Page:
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Toronto tourist information


Toronto tourist information

In 1998, the cities of Toronto, Scarborough, North York, Etobicoke, and York and the Borough of East York amalgamated to form the current City of Toronto. This is also known as Metropolitan Toronto or "the 416" after its area code (although now there are some new area codes, the overwhelming number of area codes in the Toronto are still "416") and has a population of over 2.6 million people. More than half of these were born in some country other than Canada: a fact obvious to any visitor immediately, as the city has many vibrant bustling neighbourhoods with street signs in several languages. Toronto and its surrounding suburbs are collectively known as the Greater Toronto Area (GTA). Outlying suburbs are also known as "the 905" after their area code, although technically this code is also used in both Hamilton and the Niagara Region, stretching to the border in Niagara Falls. The entire area including Toronto is known as the "Golden Horseshoe" and has a population of over 8 million people. Distances between cities in the area can be great as it sprawls along, outward and even wraps around the western end of Lake Ontario; public transit is not always effective enough to make it a quick or seamless trip. Many suburban residents rely on motor vehicles to get around. A popular urban myth has it that the United Nations rated Toronto as "the most multicultural city in the world". While the UN and its agencies are not in the habit of rating cities, it remains a fact that Canada is a nation of immigrants, and Toronto demonstrates this abundantly. A UN agency lists Toronto as second only to Miami as the city with the most foreign-born residents, but Toronto's residents represent far more cultural and language groups, which is arguably a better measure of multi-culturalism. Most immigrants either pass through Toronto on their way to other parts of the country or stay in Toronto permanently. Many people born abroad immigrants consider themselves Canadian as much as born Canadians and will be offended if treated otherwise. This contributes to the overall cultural mosaic that is Toronto today. Within Toronto, most ethnic groups will work their way into the fabric of Canadian society but some still retain their distinct ways such as language, dress (if only for special occasions), customs, and food. As a result of this cultural mosaic, Toronto is home to many ethnic festivals throughout the year. Toronto also boasts several radio stations which broadcast in various languages as well as at least two multicultural television channels. The City of Toronto officially deals in 16 different languages while the Toronto Transit Commission (public transit) has a helpline that deals in 70 languages. Even large department stores such as The Bay in downtown Toronto proudly advertise service in 9 languages. The lingua franca of Toronto, however, remains English.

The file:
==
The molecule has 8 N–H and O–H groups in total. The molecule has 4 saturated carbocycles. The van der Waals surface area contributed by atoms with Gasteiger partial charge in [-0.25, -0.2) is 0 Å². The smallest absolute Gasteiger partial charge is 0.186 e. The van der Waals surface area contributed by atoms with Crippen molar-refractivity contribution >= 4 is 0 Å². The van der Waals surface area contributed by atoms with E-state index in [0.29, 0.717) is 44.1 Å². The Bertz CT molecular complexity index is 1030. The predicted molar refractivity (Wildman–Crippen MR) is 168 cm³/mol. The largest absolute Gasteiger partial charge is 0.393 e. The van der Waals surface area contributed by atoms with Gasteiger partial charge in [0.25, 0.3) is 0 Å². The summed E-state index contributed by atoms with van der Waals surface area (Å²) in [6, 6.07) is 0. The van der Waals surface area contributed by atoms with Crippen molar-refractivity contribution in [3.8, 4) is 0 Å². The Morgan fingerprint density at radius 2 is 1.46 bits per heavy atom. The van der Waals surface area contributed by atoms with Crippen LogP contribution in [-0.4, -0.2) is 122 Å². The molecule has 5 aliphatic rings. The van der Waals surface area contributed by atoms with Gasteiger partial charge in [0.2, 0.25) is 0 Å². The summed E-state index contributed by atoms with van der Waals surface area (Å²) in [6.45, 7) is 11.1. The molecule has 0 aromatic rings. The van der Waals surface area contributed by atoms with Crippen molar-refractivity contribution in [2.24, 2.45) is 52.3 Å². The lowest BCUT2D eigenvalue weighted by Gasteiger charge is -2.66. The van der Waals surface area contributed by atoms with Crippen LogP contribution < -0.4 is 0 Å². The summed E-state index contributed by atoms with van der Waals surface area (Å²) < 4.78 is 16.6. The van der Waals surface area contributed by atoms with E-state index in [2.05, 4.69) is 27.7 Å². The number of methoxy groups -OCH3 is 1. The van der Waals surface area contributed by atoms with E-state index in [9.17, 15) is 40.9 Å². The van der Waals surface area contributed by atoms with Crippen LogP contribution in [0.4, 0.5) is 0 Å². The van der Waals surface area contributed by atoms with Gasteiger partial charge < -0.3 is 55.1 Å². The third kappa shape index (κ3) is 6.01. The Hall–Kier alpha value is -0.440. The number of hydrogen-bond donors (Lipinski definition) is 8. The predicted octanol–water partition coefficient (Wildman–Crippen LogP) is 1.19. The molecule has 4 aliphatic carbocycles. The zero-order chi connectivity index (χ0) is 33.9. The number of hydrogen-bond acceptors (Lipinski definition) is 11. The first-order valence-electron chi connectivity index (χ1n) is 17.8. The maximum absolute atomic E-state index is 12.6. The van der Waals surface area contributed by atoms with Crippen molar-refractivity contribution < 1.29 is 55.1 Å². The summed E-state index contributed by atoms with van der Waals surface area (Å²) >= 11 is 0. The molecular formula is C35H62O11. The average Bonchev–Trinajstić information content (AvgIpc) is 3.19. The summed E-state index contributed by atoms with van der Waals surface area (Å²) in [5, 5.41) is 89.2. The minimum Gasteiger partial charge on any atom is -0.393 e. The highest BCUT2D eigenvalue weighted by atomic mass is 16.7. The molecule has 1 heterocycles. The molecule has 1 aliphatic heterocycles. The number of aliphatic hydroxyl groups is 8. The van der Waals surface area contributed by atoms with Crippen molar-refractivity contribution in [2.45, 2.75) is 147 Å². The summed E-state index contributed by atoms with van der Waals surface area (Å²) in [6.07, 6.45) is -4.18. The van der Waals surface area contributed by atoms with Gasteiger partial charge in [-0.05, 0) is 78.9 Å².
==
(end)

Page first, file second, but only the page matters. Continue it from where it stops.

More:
The Most Frequently Asked Travel Questions about Toronto


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Toronto Travel Guide from Wikitravel. Many thanks to all Wikitravel contributors. Text is available under Creative Commons Attribution-ShareAlike 3.0, images are available under various licenses, see each image for details.

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